Day three: We were wrong to believe the fishing would continue like this. The morning passed with nothing serious happening. With a lot of effort we managed to catch a few small mahi mahi and entice a sailfish and a wahoo to follow our stick-baits and poppers. Towards lunchtime we tried our luck with light tackle in search of smaller fish – again with only moderate success.

In the afternoon we had the bite we had been waiting for and wrapped up the day with a 35 kilo GT.

Day four: Ed had to go back to Salalah. In the early morning we caught of GT weighing an estimated 35 kilos but after that nothing else happened unfortunately on this calm and hot day.

Day five: Yet another day in the blazing sun with hardly any wind. Towards noon, after hundreds of casts, a 27 kilo long-tail tuna took my stick-bait fished about 8 metres down and shot off – the beginning of a tough fight in shallow water☺

Later on we found another bait-ball on the surface and the first cast resulted in the water exploding. After a hard and fierce fight we had a beautiful GT on the boat. The scales stopped at the 45 kilo mark.

Day six: A light breeze today with some ripples on the sea surface. After arriving at the fishing grounds we had fish following our lures on the first few casts. Towards 10 o’clock we had a massive bite in shallow water but hook failed to set. After that we caught a smaller one weighing about 15 kilos. An hour later there was a tremendous commotion in shallow water and we managed to land a specimen weighing 42 kilos.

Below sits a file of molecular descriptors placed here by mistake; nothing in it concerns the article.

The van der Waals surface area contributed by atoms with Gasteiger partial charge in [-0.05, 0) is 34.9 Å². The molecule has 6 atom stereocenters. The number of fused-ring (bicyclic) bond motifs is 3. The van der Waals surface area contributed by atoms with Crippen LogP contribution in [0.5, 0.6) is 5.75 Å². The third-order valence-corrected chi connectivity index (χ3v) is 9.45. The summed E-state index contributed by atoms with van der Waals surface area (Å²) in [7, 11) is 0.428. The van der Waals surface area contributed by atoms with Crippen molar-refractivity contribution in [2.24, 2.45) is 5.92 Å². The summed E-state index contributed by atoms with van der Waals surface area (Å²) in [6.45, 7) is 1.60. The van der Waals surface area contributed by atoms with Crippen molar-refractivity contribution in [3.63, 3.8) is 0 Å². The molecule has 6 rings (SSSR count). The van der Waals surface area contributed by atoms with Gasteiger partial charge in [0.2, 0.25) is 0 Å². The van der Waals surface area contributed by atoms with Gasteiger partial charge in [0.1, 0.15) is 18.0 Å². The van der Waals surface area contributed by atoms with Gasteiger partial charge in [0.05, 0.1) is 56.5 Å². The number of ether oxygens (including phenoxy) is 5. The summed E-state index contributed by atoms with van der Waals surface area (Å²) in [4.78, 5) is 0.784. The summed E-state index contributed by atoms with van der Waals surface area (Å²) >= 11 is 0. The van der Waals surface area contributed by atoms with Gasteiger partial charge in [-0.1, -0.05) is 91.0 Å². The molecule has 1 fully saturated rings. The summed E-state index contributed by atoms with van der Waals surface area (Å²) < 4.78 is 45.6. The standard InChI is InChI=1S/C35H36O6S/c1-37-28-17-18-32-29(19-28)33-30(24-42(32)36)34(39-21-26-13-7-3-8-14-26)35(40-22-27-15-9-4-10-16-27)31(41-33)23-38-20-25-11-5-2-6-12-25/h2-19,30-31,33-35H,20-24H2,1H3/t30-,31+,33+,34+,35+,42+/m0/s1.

For the last hour of our expedition we steamed out to a deeper reef. After the third cast we had a fish following the lure and then all hell broke loose. A huge bite on our popper and as soon as we pulled the fish over the railing we knew it was the fish we had been hoping for. It tipped the scales at 52 kilos and the trip ended with a great shout and me jumping into the sea butt-first. Great elation all round.

Still highly motivated we cast into the reef a couple of times and believe it or not we had another massive bite which we were unable to follow through. Then a grouper took a popper and then it was really all over.

Summary: If you are thinking of including Oman in your fishing plans you must be well-prepared. Apart from having the best tackle available on the market, being well prepared also means having a high level of physical fitness, otherwise you will soon reach the limits of your endurance. With this kind of fishing it was demonstrated yet again that commitment and application are required because you will be making long casts time and time again with heavy tackle – this is not the place for a “day outing” using light gear.

Over the six days I caught 11 GTs weighing 15/35/35/+40/42/43/43/45/45/47/52 kilos. In addition I had a 27 kilo long-tail tuna, a 15 kilo grouper and a few fish taken on lighter tackle. Considering the average weights this is in my opinion a world-class fishery and one it will be difficult to beat.

Naturally we mustn’t forget Ed’s 54 kilo. Somehow I get the feeling that Ed has trained these monsters to take his lures fish to ensure that his guests keep coming back☺ I for my part will be booking my place now for a week’s monster fishing in 2018.

For further information on the lodge and the fishery go to:

Tight Lines
Stephan Kreupl
April 2017